PEACE and BREAD in Time of War Jane Addams Author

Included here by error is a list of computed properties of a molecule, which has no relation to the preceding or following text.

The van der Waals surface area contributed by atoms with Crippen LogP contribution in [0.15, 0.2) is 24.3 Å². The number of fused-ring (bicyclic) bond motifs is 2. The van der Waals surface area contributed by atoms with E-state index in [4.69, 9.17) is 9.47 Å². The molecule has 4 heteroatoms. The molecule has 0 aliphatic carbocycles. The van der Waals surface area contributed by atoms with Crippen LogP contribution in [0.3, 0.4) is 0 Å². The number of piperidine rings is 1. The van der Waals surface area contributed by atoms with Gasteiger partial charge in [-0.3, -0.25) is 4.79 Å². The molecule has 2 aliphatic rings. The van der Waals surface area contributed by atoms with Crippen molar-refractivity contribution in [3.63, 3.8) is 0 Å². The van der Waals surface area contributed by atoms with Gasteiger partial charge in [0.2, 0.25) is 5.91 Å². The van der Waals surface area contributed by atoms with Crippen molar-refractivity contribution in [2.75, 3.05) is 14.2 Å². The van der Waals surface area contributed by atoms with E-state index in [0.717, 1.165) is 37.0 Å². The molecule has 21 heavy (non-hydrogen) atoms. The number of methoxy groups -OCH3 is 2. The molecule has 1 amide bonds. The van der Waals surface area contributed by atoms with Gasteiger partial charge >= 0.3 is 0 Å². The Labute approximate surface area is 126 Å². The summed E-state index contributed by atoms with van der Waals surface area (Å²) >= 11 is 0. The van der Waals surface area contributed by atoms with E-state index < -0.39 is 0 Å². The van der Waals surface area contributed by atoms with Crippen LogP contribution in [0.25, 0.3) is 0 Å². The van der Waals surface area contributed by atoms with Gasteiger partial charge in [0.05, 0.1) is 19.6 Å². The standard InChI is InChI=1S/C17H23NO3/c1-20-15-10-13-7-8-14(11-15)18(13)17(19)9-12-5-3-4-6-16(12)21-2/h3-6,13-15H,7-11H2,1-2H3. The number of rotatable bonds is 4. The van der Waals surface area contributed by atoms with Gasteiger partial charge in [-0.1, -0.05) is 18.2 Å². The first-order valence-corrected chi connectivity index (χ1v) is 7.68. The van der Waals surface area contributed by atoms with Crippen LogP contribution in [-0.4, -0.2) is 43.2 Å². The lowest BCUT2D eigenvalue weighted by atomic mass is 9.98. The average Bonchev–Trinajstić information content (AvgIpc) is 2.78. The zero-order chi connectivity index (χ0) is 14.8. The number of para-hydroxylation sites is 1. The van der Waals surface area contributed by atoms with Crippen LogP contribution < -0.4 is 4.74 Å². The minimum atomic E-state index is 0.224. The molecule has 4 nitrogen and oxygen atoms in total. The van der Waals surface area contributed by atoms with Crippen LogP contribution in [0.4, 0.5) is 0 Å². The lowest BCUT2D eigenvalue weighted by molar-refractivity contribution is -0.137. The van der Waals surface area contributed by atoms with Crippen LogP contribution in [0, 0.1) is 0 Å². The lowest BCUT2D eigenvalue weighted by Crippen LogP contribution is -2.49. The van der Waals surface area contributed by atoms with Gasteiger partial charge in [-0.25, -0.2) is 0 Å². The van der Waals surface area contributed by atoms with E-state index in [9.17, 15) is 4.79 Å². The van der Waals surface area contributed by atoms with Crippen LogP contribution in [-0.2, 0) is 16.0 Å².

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Foreword:The following pages are the outgrowth of an attempt to write a brief history of the efforts for peace made by a small group of women in the United States during the European War, and of their connection with the women of other countries, as together they became organized into the Women's International League for Peace and Freedom.Such a history would of course be meaningless, unless it portrayed the scruples and convictions upon which these efforts were based. During the writing of it, however, I found myself so increasingly reluctant to interpret the motives of other people that at length I confined all analysis of motives to my own. As my reactions were in no wise unusual, I can only hope that the autobiographical portrayal of them may prove to be fairly typical and interpretative of many likeminded people who, as the great war progressed, gradually found themselves the protagonists of that most unpopular of all causes—peace in time of war.I was occasionally reminded of a dictum found on the cover of a long since extinct magazine entitled The Arena, which read somewhat in this wise: We do not possess our ideas, they possess us, and force us into the arena to fight for them. It would be more fitting for our group to say to be martyred for them, but candor compels the confession that no such dignified fate was permitted us. Our portion was the odium accorded those who, because they are not allowed to state their own cause, suffer constantly from inimical misrepresentation and are often placed in the position of seeming to defend what is a mere travesty of their convictions.We realize, therefore, that even the kindest of readers must perforce still look at our group through the distorting spectacles he was made to wear during the long period of war propaganda.As the writing progressed I entitled the book Peace and Bread in Time of War. Not because the first two words were the touching slogan of war-weary Russian peasants, but because peace and bread had become inseparably connected in my mind.I shall consider myself fortunate if I am able to convey to the reader the inevitability of the relationship.Hull-House,Chicago.***An excerpt from the beginning of:CHAPTER I. AT THE BEGINNING OF THE GREAT WAR.When the news came to America of the opening hostilities which were the beginning of the European Conflict, the reaction against war, as such, was almost instantaneous throughout the country. This was most strikingly registered in the newspaper cartoons and comments which expressed astonishment that such an archaic institution should be revived in modern Europe. A procession of women led by the daughter of William Lloyd Garrison walked the streets of New York City in protest against war and the sentiment thus expressed, if not the march itself, was universally approved by the press.Certain professors, with the full approval of their universities, set forth with clarity and sometimes with poignancy the conviction that a warwould inevitably interrupt all orderly social advance and at its end the long march of civilization would have to be taken up again much nearer to the crude beginnings of human progress.The Carnegie Endowment sent several people lecturing through the country upon the history of the Peace movement and the various instrumentalities designed to be used in a war crisis such as this. I lectured in twelve of the leading colleges, where I found the audiences of young people both large and eager. The questions which they put were often penetrating, sometimes touching or wistful, but almost never bellicose or antagonistic. Doubtless there were many students of the more belligerent type who did not attend the lectures and occasionally a professor, invariably one of the older men, rose in the audience to uphold the traditional glories of warfare. I also recall a tea under the shadow of Columbia which was divided into two spirited camps, but I think on the whole it is fair to say that in the fall of 1914 the young people in a dozen of the leading colleges of the East were eager for knowledge as to all the international devices which had been established for substituting rational negotiation for war. There seemed to have been a somewhat general reading of Brailsford's War of Steel and Gold and of Norman Angell's Great Illusion.It was in the early fall of 1914 that a small group of social workers held the first of a series of meetings at the Henry Street Settlement in New York, trying to formulate the reaction to war on the part of those who for many years had devoted their energies to the reduction of devastating poverty. We believed that the endeavor to nurture human life even in its most humble and least promising forms had crossed national boundaries; that those who had given years to its service had become...


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